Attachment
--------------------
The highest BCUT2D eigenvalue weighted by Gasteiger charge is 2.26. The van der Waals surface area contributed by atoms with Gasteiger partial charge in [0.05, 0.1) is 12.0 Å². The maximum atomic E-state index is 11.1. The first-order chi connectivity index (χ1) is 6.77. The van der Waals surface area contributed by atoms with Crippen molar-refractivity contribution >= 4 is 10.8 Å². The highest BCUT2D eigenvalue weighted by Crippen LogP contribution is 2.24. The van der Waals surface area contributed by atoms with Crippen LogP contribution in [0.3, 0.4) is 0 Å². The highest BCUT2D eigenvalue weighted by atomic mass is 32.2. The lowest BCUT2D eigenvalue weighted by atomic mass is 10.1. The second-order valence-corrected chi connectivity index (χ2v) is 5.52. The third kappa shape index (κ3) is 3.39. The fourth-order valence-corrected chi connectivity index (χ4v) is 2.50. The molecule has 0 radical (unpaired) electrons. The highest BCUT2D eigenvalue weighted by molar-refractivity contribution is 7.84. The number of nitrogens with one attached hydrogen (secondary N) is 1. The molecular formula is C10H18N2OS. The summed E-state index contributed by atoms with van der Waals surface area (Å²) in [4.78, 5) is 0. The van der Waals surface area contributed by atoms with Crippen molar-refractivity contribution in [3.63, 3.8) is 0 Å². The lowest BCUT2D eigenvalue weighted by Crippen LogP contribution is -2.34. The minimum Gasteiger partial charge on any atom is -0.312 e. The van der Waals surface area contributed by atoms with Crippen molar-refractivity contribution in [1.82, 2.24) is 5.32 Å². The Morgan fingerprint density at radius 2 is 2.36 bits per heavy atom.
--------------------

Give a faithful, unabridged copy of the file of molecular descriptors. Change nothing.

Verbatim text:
The highest BCUT2D eigenvalue weighted by Gasteiger charge is 2.26. The van der Waals surface area contributed by atoms with Gasteiger partial charge in [0.05, 0.1) is 12.0 Å². The maximum atomic E-state index is 11.1. The first-order chi connectivity index (χ1) is 6.77. The van der Waals surface area contributed by atoms with Crippen molar-refractivity contribution >= 4 is 10.8 Å². The highest BCUT2D eigenvalue weighted by Crippen LogP contribution is 2.24. The van der Waals surface area contributed by atoms with Crippen LogP contribution in [0.3, 0.4) is 0 Å². The highest BCUT2D eigenvalue weighted by atomic mass is 32.2. The lowest BCUT2D eigenvalue weighted by atomic mass is 10.1. The second-order valence-corrected chi connectivity index (χ2v) is 5.52. The third kappa shape index (κ3) is 3.39. The fourth-order valence-corrected chi connectivity index (χ4v) is 2.50. The molecule has 0 radical (unpaired) electrons. The highest BCUT2D eigenvalue weighted by molar-refractivity contribution is 7.84. The number of nitrogens with one attached hydrogen (secondary N) is 1. The molecular formula is C10H18N2OS. The summed E-state index contributed by atoms with van der Waals surface area (Å²) in [4.78, 5) is 0. The van der Waals surface area contributed by atoms with Crippen molar-refractivity contribution in [3.63, 3.8) is 0 Å². The lowest BCUT2D eigenvalue weighted by Crippen LogP contribution is -2.34. The minimum Gasteiger partial charge on any atom is -0.312 e. The van der Waals surface area contributed by atoms with Crippen molar-refractivity contribution in [1.82, 2.24) is 5.32 Å². The Morgan fingerprint density at radius 2 is 2.36 bits per heavy atom.